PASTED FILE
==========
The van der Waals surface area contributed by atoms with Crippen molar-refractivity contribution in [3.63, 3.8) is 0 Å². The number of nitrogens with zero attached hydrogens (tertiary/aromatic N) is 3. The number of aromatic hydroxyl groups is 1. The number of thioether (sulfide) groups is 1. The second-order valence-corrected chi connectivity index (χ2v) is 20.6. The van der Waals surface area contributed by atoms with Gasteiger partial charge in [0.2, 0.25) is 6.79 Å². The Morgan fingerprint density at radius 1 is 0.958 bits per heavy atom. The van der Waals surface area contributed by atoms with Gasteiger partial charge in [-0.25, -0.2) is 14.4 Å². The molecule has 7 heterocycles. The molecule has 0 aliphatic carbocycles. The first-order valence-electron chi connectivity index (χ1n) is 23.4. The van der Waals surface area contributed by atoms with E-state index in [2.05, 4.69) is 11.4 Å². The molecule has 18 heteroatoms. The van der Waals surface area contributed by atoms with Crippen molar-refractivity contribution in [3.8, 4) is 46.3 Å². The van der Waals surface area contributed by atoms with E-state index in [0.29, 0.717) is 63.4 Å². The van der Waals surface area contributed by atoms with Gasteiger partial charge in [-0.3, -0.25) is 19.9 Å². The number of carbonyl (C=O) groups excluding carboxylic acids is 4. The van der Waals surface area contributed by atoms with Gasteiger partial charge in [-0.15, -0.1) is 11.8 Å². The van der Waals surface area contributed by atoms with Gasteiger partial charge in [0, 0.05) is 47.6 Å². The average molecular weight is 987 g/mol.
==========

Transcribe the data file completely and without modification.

The van der Waals surface area contributed by atoms with Crippen molar-refractivity contribution in [3.63, 3.8) is 0 Å². The number of nitrogens with zero attached hydrogens (tertiary/aromatic N) is 3. The number of aromatic hydroxyl groups is 1. The number of thioether (sulfide) groups is 1. The second-order valence-corrected chi connectivity index (χ2v) is 20.6. The van der Waals surface area contributed by atoms with Gasteiger partial charge in [0.2, 0.25) is 6.79 Å². The Morgan fingerprint density at radius 1 is 0.958 bits per heavy atom. The van der Waals surface area contributed by atoms with Gasteiger partial charge in [-0.25, -0.2) is 14.4 Å². The molecule has 7 heterocycles. The molecule has 0 aliphatic carbocycles. The first-order valence-electron chi connectivity index (χ1n) is 23.4. The van der Waals surface area contributed by atoms with E-state index in [2.05, 4.69) is 11.4 Å². The molecule has 18 heteroatoms. The van der Waals surface area contributed by atoms with Crippen molar-refractivity contribution in [3.8, 4) is 46.3 Å². The van der Waals surface area contributed by atoms with E-state index in [0.29, 0.717) is 63.4 Å². The van der Waals surface area contributed by atoms with Gasteiger partial charge in [-0.3, -0.25) is 19.9 Å². The number of carbonyl (C=O) groups excluding carboxylic acids is 4. The van der Waals surface area contributed by atoms with Gasteiger partial charge in [-0.15, -0.1) is 11.8 Å². The van der Waals surface area contributed by atoms with Gasteiger partial charge in [0, 0.05) is 47.6 Å². The average molecular weight is 987 g/mol.